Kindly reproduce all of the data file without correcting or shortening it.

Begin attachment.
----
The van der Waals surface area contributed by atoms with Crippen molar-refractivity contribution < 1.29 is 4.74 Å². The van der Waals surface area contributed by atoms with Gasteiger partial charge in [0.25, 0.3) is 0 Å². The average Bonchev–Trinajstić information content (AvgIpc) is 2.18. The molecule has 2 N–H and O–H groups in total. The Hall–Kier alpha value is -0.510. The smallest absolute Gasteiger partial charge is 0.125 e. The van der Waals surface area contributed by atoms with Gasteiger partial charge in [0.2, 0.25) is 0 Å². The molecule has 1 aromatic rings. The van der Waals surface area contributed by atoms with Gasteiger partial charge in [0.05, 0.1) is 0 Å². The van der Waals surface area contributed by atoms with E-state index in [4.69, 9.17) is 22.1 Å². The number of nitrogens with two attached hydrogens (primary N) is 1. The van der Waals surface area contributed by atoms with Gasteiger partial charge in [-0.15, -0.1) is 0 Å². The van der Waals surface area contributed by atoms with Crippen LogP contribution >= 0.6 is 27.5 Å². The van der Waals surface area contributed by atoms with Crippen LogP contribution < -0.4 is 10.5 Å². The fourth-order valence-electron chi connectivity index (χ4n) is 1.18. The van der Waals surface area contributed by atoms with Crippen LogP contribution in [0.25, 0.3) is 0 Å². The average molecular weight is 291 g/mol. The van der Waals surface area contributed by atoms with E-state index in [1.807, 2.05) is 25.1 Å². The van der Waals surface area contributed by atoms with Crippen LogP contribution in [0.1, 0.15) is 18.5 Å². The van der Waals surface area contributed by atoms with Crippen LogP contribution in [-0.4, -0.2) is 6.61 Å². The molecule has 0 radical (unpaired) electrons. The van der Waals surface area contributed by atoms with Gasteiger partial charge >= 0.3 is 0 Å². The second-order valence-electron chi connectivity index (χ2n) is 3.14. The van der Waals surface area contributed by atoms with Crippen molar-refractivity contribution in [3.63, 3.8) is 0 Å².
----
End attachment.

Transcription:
The van der Waals surface area contributed by atoms with Crippen molar-refractivity contribution < 1.29 is 4.74 Å². The van der Waals surface area contributed by atoms with Gasteiger partial charge in [0.25, 0.3) is 0 Å². The average Bonchev–Trinajstić information content (AvgIpc) is 2.18. The molecule has 2 N–H and O–H groups in total. The Hall–Kier alpha value is -0.510. The smallest absolute Gasteiger partial charge is 0.125 e. The van der Waals surface area contributed by atoms with Gasteiger partial charge in [0.2, 0.25) is 0 Å². The molecule has 1 aromatic rings. The van der Waals surface area contributed by atoms with Gasteiger partial charge in [0.05, 0.1) is 0 Å². The van der Waals surface area contributed by atoms with E-state index in [4.69, 9.17) is 22.1 Å². The number of nitrogens with two attached hydrogens (primary N) is 1. The van der Waals surface area contributed by atoms with Gasteiger partial charge in [-0.15, -0.1) is 0 Å². The van der Waals surface area contributed by atoms with Crippen LogP contribution >= 0.6 is 27.5 Å². The van der Waals surface area contributed by atoms with Crippen LogP contribution < -0.4 is 10.5 Å². The fourth-order valence-electron chi connectivity index (χ4n) is 1.18. The van der Waals surface area contributed by atoms with Crippen LogP contribution in [0.25, 0.3) is 0 Å². The average molecular weight is 291 g/mol. The van der Waals surface area contributed by atoms with E-state index in [1.807, 2.05) is 25.1 Å². The van der Waals surface area contributed by atoms with Crippen LogP contribution in [0.1, 0.15) is 18.5 Å². The van der Waals surface area contributed by atoms with Crippen LogP contribution in [-0.4, -0.2) is 6.61 Å². The molecule has 0 radical (unpaired) electrons. The van der Waals surface area contributed by atoms with Gasteiger partial charge >= 0.3 is 0 Å². The second-order valence-electron chi connectivity index (χ2n) is 3.14. The van der Waals surface area contributed by atoms with Crippen molar-refractivity contribution in [3.63, 3.8) is 0 Å².